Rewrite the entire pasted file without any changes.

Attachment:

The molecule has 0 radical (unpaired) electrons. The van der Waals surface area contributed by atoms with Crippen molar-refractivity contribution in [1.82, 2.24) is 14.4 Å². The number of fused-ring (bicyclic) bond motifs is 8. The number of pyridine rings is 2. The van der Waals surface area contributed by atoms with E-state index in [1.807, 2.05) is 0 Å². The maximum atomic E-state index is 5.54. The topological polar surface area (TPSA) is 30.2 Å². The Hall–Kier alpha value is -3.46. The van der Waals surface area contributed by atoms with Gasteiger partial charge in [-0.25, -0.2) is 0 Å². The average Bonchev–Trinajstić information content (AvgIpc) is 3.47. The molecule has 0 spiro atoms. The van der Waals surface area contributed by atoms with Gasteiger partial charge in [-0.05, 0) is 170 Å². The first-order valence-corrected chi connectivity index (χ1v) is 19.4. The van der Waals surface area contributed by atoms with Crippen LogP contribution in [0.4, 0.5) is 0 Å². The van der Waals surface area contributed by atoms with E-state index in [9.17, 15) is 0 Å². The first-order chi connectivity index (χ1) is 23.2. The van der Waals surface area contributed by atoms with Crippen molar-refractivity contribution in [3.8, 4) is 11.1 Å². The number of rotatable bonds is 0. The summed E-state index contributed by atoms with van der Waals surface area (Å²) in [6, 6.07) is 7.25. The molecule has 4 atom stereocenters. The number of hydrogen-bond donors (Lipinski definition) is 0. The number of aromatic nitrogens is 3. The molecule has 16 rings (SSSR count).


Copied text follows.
The molecule has 0 radical (unpaired) electrons. The van der Waals surface area contributed by atoms with Crippen molar-refractivity contribution in [1.82, 2.24) is 14.4 Å². The number of fused-ring (bicyclic) bond motifs is 8. The number of pyridine rings is 2. The van der Waals surface area contributed by atoms with E-state index in [1.807, 2.05) is 0 Å². The maximum atomic E-state index is 5.54. The topological polar surface area (TPSA) is 30.2 Å². The Hall–Kier alpha value is -3.46. The van der Waals surface area contributed by atoms with Gasteiger partial charge in [-0.25, -0.2) is 0 Å². The average Bonchev–Trinajstić information content (AvgIpc) is 3.47. The molecule has 0 spiro atoms. The van der Waals surface area contributed by atoms with Gasteiger partial charge in [-0.05, 0) is 170 Å². The first-order valence-corrected chi connectivity index (χ1v) is 19.4. The van der Waals surface area contributed by atoms with Crippen LogP contribution in [0.4, 0.5) is 0 Å². The van der Waals surface area contributed by atoms with E-state index in [9.17, 15) is 0 Å². The first-order chi connectivity index (χ1) is 23.2. The van der Waals surface area contributed by atoms with Crippen molar-refractivity contribution in [3.8, 4) is 11.1 Å². The number of rotatable bonds is 0. The summed E-state index contributed by atoms with van der Waals surface area (Å²) in [6, 6.07) is 7.25. The molecule has 4 atom stereocenters. The number of hydrogen-bond donors (Lipinski definition) is 0. The number of aromatic nitrogens is 3. The molecule has 16 rings (SSSR count).